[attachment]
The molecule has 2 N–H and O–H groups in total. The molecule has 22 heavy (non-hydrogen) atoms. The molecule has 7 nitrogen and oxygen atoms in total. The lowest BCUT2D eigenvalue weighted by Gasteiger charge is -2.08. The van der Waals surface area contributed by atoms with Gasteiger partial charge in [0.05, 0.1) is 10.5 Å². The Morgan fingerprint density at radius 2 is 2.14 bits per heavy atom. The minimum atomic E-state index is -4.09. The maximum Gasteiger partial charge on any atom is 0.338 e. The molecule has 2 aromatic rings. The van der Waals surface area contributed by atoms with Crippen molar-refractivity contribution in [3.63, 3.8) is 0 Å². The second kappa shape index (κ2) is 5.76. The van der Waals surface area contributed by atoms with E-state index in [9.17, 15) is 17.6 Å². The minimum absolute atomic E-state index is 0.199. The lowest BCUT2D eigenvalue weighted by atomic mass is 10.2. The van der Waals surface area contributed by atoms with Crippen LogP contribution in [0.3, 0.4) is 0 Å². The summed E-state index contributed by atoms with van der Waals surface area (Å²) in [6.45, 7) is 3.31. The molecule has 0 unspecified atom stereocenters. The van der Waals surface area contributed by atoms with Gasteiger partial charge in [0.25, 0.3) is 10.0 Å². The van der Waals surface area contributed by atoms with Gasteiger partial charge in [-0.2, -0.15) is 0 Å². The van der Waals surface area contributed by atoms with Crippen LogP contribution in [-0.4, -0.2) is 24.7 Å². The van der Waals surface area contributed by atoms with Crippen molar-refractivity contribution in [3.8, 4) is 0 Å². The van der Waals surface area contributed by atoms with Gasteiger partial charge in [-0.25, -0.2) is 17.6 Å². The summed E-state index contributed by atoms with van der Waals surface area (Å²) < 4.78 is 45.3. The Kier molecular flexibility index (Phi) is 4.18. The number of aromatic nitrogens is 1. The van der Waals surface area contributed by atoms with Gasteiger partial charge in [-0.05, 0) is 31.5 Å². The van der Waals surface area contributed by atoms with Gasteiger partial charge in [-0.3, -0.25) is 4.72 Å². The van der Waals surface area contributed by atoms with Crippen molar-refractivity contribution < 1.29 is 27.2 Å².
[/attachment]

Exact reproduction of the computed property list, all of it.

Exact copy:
The molecule has 2 N–H and O–H groups in total. The molecule has 22 heavy (non-hydrogen) atoms. The molecule has 7 nitrogen and oxygen atoms in total. The lowest BCUT2D eigenvalue weighted by Gasteiger charge is -2.08. The van der Waals surface area contributed by atoms with Gasteiger partial charge in [0.05, 0.1) is 10.5 Å². The Morgan fingerprint density at radius 2 is 2.14 bits per heavy atom. The minimum atomic E-state index is -4.09. The maximum Gasteiger partial charge on any atom is 0.338 e. The molecule has 2 aromatic rings. The van der Waals surface area contributed by atoms with Crippen molar-refractivity contribution in [3.63, 3.8) is 0 Å². The second kappa shape index (κ2) is 5.76. The van der Waals surface area contributed by atoms with E-state index in [9.17, 15) is 17.6 Å². The minimum absolute atomic E-state index is 0.199. The lowest BCUT2D eigenvalue weighted by atomic mass is 10.2. The van der Waals surface area contributed by atoms with Crippen LogP contribution in [0.3, 0.4) is 0 Å². The summed E-state index contributed by atoms with van der Waals surface area (Å²) in [6.45, 7) is 3.31. The molecule has 0 unspecified atom stereocenters. The van der Waals surface area contributed by atoms with Gasteiger partial charge in [0.25, 0.3) is 10.0 Å². The van der Waals surface area contributed by atoms with Gasteiger partial charge in [-0.2, -0.15) is 0 Å². The van der Waals surface area contributed by atoms with Crippen LogP contribution in [-0.4, -0.2) is 24.7 Å². The van der Waals surface area contributed by atoms with Crippen molar-refractivity contribution in [3.8, 4) is 0 Å². The van der Waals surface area contributed by atoms with Gasteiger partial charge in [-0.25, -0.2) is 17.6 Å². The summed E-state index contributed by atoms with van der Waals surface area (Å²) < 4.78 is 45.3. The Kier molecular flexibility index (Phi) is 4.18. The number of aromatic nitrogens is 1. The van der Waals surface area contributed by atoms with Gasteiger partial charge in [-0.05, 0) is 31.5 Å². The van der Waals surface area contributed by atoms with Gasteiger partial charge in [-0.3, -0.25) is 4.72 Å². The van der Waals surface area contributed by atoms with Crippen molar-refractivity contribution < 1.29 is 27.2 Å².